Patrick: Yes, except for this one but generally speaking there’s not much editing or anything. It’s very quick, easy and it’s up. People who love it they consume it. It’s fulfilling more in that sense but less in the sense of producer/production. I also wanted to say for artists and musicians getting the opportunity to get discovered. Before you had to go through a label. You had to get discovered by the big players to have your own music being played on radio. Today with Spotify and all these different apps that exist you put your music out there you get discovered and possibly a radio show will call you to put your music there. Or you can you can make your own CDs. It’s way more accessible. It’s really showing that everyone can be creative. Everyone can put things out there. Coming back to Creator HQ that’s the whole purpose. You are able to do what you love be who you are and still have a platform to put yourself out there. People who say I love writing books for example, well guess what you can actually have your own ebook and it won’t cost you much. You can have it out there and people can discover you.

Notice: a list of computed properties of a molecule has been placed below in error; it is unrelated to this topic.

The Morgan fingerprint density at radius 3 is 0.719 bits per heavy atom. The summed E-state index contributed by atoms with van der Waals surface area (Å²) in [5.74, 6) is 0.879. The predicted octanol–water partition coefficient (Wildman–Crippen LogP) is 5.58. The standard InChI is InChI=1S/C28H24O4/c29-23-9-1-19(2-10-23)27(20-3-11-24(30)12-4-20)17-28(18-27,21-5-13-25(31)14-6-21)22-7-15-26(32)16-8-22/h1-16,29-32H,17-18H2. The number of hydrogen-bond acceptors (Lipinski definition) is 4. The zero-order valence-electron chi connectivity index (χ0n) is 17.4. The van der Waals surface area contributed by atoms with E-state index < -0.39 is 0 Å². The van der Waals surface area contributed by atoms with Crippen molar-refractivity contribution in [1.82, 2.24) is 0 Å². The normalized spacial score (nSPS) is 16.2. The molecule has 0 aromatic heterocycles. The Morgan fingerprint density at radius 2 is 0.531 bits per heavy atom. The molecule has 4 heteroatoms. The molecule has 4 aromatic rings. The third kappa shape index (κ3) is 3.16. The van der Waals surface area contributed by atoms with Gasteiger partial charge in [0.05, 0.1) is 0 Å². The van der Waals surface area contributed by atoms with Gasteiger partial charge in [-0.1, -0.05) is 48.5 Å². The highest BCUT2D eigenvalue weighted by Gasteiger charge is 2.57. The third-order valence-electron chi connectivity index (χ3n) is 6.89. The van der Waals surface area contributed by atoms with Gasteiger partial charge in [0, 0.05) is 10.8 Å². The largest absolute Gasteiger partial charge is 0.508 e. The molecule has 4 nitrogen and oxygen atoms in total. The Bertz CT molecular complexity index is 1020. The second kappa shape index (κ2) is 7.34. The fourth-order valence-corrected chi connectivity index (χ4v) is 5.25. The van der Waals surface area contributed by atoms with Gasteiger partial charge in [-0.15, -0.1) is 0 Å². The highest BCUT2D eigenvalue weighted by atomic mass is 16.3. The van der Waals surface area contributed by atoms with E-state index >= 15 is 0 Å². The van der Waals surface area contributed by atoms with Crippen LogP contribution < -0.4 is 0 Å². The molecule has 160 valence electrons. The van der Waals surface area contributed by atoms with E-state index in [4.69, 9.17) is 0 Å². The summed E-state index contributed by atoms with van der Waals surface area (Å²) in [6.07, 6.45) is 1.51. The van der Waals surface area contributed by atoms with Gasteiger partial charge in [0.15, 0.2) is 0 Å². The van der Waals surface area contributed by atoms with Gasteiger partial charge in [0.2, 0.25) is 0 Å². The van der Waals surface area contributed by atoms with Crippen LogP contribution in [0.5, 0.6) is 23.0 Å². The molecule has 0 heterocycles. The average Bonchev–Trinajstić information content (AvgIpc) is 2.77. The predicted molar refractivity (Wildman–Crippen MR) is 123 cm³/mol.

Heather: What is the difference between Creator HQ and Lounge 4284

Patrick: The most easy the difference between the Lounge and Creator HQ is the lounge is the physical space where we are right now. It’s a cultural space where we want to do the studies, where we’re going to get information, we’re going to put on events. We represent different communities, not just Creator HQ. We represent multiple different communities that are part of the digital roam. Events about social media, about productivity take part here and at the two locations (Plateau Mont Royal and Longueuil). Creator HQ will focus more on the creator side. It’s the community for content creators. The lounge has its own community that regroups multiple communities but Creator HQ regroups mainly creators. Especially now more in Montreal but we are expanding. We have people asking us from across North America to to be present and create a branch there. We will do events with the goals of always putting creators up front. That’s the main thing.

Heather:  So Patrick tell us a little bit about the big creator event coming up in the fall we had one last year and now its second version is coming up in November.

Patrick: Yes, you’re talking about REC. Fall is a big time for us there’s a lot happening. REC is a perfect example of what Creator HQ will put in front and we are using the facilities at the Lounge. We did one last year. The whole goal was to create a convention for content creators here in Montreal. We’ve had several different kinds of conventions. They’re no longer really around. It’s very rare to see something happening here in Montreal for multiple reasons. We definitely wanted something that was less industry and more by creators for creators. REC was a perfect example of that kind of event. It wasn’t one of those big creator events like VidCon or Playlist Live. Those are huge conventions in big spaces. I would dream to do events like. I could be part of their team or just create my own. I would love to do something that. It’s a big challenge and it’s very fulfilling.